Vouchers: The Path to the White House

How can a conservative candidate get elected in 2016?

According to a recent story in the Weekly Standard, the conservative path to 1600 Pennsylvania Ave. may be paved with school reform.

Image Source: Governor Jindal's webpage

Image Source: Governor Jindal’s webpage

Louisiana Governor Bobby Jindal and former Florida Governor Jeb Bush stood side by side at a Washington press conference to denounce federal interference in conservative school reform efforts.

In Louisiana, that has meant a Department of Justice crackdown on the state’s aggressive voucher program.  The federal government has warned that Louisiana’s voucher system may violate racial desegregation laws.  For a while now, left-leaning pundits have warned that the voucher scheme swipes public school funding and gives it to conservative religious schools.  Diane Ravitch has concluded that Louisiana’s privatization program will drive a stake through the heart of quality public education.

Such criticisms don’t deter Governor Jindal.  He has insisted that the program represents the best educational hope for low-income students in his state.

Michael Warren of The Weekly Standard suggests vouchers may also represent Governor Jindal’s best hope for higher office.  As Warren notes,

the Obama administration’s attempt to thwart the voucher program has also been a gift for Jindal, who may run for president in 2016. Since the DOJ filed its lawsuit on August 18, Jindal has been campaigning loudly and publicly against the suit and, more broadly, for conservative education reform.

 

 

A Conservative Plea for the Common Core

Don’t throw the conservative baby out with the Common Core bathwater. That’s the plea this morning from two leading conservative intellectuals.

Writing in the Weekly Standard, Chester Finn Jr. and Michael Petrilli rally conservative support for the new standards.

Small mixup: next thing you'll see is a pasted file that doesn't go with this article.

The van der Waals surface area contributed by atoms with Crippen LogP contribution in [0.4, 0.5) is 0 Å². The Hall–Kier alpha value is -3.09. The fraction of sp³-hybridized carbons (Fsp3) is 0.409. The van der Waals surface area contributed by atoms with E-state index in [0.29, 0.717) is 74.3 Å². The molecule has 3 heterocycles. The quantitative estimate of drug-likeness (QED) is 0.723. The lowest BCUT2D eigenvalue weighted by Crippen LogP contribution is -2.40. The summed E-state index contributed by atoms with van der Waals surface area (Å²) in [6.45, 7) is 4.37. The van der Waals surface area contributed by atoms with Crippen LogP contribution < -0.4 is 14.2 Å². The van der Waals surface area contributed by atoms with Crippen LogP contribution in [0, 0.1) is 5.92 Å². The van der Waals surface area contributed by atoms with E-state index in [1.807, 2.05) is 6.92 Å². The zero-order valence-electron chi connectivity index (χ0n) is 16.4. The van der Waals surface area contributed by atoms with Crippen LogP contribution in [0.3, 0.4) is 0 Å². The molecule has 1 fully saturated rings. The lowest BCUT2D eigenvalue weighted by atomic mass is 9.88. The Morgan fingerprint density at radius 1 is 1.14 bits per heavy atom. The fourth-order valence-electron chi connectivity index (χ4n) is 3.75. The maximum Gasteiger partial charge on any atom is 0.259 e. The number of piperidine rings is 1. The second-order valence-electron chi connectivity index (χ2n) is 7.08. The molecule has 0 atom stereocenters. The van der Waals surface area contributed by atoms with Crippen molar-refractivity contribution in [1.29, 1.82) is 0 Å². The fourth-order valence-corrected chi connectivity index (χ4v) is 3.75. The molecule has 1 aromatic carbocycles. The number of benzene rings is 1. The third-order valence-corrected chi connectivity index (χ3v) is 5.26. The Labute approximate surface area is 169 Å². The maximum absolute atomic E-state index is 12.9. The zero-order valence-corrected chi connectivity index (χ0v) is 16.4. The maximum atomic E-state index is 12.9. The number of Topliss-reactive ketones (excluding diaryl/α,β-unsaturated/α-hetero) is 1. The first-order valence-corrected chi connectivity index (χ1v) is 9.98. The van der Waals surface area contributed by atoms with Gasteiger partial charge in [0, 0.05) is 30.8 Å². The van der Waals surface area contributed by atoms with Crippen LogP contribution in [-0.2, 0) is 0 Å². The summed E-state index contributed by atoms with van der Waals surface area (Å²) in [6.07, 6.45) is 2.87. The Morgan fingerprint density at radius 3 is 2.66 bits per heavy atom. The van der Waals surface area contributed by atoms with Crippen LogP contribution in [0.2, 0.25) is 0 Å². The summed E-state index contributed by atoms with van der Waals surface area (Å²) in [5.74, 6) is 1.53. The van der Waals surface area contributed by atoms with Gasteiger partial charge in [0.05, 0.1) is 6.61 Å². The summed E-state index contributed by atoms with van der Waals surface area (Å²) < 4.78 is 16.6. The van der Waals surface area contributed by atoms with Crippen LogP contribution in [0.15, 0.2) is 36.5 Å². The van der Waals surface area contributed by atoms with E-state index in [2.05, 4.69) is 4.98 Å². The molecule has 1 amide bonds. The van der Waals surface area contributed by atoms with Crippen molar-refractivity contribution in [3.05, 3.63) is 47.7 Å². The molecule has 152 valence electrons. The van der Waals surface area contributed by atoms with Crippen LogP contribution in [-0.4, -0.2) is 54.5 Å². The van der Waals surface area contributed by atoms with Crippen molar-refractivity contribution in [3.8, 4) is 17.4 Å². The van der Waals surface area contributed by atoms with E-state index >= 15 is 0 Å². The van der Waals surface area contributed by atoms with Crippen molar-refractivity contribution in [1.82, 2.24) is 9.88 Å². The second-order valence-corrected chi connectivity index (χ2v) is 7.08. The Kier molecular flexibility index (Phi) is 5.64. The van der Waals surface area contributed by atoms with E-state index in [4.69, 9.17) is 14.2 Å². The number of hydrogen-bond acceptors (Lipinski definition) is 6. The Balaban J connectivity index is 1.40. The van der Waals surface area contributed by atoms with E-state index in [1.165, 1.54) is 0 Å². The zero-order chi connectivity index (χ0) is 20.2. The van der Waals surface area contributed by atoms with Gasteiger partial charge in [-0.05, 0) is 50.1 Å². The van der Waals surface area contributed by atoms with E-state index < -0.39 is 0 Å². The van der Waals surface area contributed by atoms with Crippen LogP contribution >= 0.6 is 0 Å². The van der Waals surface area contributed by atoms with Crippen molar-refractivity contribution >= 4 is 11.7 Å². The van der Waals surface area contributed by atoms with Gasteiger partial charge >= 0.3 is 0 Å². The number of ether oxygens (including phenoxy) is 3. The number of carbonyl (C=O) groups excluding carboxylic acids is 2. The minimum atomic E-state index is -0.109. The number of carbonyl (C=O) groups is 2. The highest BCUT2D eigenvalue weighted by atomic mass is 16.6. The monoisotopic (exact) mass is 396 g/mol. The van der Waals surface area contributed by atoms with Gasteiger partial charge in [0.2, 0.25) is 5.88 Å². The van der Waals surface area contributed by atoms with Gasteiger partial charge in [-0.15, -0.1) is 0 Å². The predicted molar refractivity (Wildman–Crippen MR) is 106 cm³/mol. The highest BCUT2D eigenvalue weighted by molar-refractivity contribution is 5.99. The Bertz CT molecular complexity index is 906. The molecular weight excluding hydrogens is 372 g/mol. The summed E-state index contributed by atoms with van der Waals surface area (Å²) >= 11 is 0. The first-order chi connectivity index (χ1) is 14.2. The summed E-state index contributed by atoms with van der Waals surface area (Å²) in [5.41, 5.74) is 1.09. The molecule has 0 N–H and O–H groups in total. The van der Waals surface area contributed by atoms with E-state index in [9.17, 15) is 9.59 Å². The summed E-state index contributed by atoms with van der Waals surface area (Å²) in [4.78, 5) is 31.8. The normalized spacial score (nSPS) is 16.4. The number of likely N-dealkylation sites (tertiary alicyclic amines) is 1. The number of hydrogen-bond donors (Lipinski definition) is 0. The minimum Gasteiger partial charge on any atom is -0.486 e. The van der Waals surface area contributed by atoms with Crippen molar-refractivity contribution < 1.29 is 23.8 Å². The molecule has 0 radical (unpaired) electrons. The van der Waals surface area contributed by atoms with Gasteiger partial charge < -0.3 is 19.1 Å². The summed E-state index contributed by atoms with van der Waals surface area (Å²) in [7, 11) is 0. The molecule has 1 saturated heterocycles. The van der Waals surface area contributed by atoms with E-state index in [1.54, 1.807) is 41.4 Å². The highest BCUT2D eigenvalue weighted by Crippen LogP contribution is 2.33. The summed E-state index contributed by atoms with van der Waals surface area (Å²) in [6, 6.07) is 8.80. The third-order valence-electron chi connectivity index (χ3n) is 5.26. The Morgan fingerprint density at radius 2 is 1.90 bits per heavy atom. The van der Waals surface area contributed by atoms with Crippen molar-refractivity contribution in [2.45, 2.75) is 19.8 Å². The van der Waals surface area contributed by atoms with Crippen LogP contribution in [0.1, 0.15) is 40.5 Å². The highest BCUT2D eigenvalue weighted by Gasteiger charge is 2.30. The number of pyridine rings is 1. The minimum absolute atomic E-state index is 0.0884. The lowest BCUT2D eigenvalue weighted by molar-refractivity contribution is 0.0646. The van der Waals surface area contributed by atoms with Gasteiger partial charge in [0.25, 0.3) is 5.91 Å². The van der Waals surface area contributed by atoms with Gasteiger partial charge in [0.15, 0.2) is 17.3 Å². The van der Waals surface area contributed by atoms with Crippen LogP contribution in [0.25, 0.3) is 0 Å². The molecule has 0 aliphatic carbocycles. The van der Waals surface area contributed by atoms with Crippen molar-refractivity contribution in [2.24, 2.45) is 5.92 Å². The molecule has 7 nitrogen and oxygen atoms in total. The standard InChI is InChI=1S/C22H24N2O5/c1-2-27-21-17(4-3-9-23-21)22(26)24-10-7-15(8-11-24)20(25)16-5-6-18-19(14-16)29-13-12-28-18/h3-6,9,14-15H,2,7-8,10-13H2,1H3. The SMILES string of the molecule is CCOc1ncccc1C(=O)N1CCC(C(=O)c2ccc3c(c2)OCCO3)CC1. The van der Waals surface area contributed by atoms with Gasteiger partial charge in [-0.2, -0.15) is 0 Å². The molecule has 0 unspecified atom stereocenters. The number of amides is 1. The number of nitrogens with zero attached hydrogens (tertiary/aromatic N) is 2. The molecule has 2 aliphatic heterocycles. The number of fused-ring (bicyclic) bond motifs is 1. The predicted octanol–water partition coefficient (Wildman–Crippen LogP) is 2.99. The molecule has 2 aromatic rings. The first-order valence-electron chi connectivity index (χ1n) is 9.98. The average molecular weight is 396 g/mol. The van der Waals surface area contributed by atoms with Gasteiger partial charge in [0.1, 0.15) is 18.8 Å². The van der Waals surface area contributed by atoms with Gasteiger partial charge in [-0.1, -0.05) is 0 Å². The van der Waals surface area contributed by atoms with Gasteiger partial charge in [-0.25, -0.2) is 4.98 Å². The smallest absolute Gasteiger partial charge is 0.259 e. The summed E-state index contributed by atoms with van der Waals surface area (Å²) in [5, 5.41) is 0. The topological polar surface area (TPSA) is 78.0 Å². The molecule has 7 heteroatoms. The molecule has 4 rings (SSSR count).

As we’ve noted in these pages, all sorts of conservative activists, from Phyllis Schlafly to the Heritage Foundation to the Tea Party, have denounced the centralizing tendencies of the Common Core.

The conservative credentials of Finn and Petrilli are difficult to dispute.  Both have long been leading voices for the movement to introduce market choices into public education and reduce the influence of unions and left-leaning schools of education.  Both have worked in conservative think tanks and conservative political administrations to fight for such measures.

They want conservatives to embrace the Common Core as the best available program to heal public education.  As they argue,

the fact that Obama thinks well of it doesn’t means there’s anything (else) wrong with it. This is understood by the many respected conservatives who back the Common Core, including such scarred veterans of the education-reform wars as Jeb Bush, Bill Bennett, John Engler, Chris Christie, Mike Huckabee, Sonny Perdue, Bobby Jindal, Rod Paige, and Mitch Daniels. They realize that academic standards are only the beginning, setting out a destination but not how to get there. They understand, however, that a destination worth reaching beats aimless wandering—and a big modern country is better off if it knows how all its kids and schools are doing against a rigorous set of shared expectations for the three R’s.